By Kevin Williams
Okay, let's look at Amish in the news this week...kind of a slow news week (which isn't a bad thing), so let's get started:
SIMPLE LIFE TOURS: Okay, this article evoked really strong mixed emotions within me. On one hand, this woman is clearly intelligent and entrepreneurial. She saw a need and filled it and isn't that the American way? Good for her, she's built her business on quenching curiosity in the Amish. This is an Amish tour company based in New Wilmington, PA, home of the beautiful brown buggies. But this quote from the tour company's owner make me roll my eyes:
"This area is untapped and not touristy. So we get to see the real Amish life from right outside their homes,” Hougelman says. “I tell people that Lancaster is a whole different kind of Amish. They have restaurants and businesses [for the public]. The Amish [in Lawrence County] are not allowed to even own a restaurant or work in one. You get the real thing here.”
I think the Amish of Lancaster would take umbrage at not being considered "the real thing." Yes, the Amish of New Wilmington are more agrarian and less touristy, but the Amish are a complex, nuanced culture and I'm not sure that any one is more the "real thing" than another group.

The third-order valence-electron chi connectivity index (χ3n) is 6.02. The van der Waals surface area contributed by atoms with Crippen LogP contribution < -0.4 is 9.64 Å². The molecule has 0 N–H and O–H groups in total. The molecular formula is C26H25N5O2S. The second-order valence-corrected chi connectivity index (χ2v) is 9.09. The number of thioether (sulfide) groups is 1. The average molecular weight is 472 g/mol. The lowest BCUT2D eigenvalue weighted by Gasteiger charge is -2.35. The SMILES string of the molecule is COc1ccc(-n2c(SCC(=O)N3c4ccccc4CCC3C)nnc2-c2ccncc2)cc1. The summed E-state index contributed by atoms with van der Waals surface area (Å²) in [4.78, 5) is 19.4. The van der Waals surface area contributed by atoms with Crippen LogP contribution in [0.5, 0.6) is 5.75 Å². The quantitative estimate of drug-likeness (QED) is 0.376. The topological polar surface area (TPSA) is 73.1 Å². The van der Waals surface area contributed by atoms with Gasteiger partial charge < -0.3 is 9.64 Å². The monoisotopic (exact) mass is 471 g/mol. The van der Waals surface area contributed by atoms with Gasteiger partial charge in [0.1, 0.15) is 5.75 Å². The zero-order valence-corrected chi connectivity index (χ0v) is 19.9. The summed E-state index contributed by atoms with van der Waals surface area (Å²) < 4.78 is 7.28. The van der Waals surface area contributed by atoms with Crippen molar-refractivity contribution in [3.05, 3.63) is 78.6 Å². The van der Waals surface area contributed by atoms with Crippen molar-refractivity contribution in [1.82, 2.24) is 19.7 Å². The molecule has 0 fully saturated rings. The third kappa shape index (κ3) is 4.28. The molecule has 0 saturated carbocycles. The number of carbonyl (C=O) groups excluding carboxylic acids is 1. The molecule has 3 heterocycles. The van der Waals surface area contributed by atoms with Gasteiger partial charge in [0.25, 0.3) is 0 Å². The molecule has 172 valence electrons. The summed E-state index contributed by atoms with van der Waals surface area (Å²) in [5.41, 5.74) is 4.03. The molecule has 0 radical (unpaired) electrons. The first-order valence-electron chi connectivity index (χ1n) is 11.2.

MILLIE'S STRAWBERRY PRETZEL PARFAIT: Check in with Illinois Amish writer Millie Otto who shares her life with us and her audience in Illinois. This week's recipe sounds good, sounds very similar to a "pretzel salad" that I have had in the past. Here is an excerpt of her column this week:
I had forgotten about my peas that they should be picked on Friday. So Saturday afternoon I had to do that. I came home later than usual on Saturday on account of not doing any cleaning on Friday evening.
HOLMES COUNTY COVID-19: Now this area is a huge tourist destination and the Amish here depend on tourism dollars, but it sounds like it could be a tricky reopening. Per the Columbus Dispatch:
An epidemiologist warned:
Holmes County could face unique challenges as tourists return to Amish Country this summer.
“Reopening means that many out-of-towners will be visiting, shopping, eating and lodging in these rural areas, potentially bringing the virus with them,” Smith wrote in an email.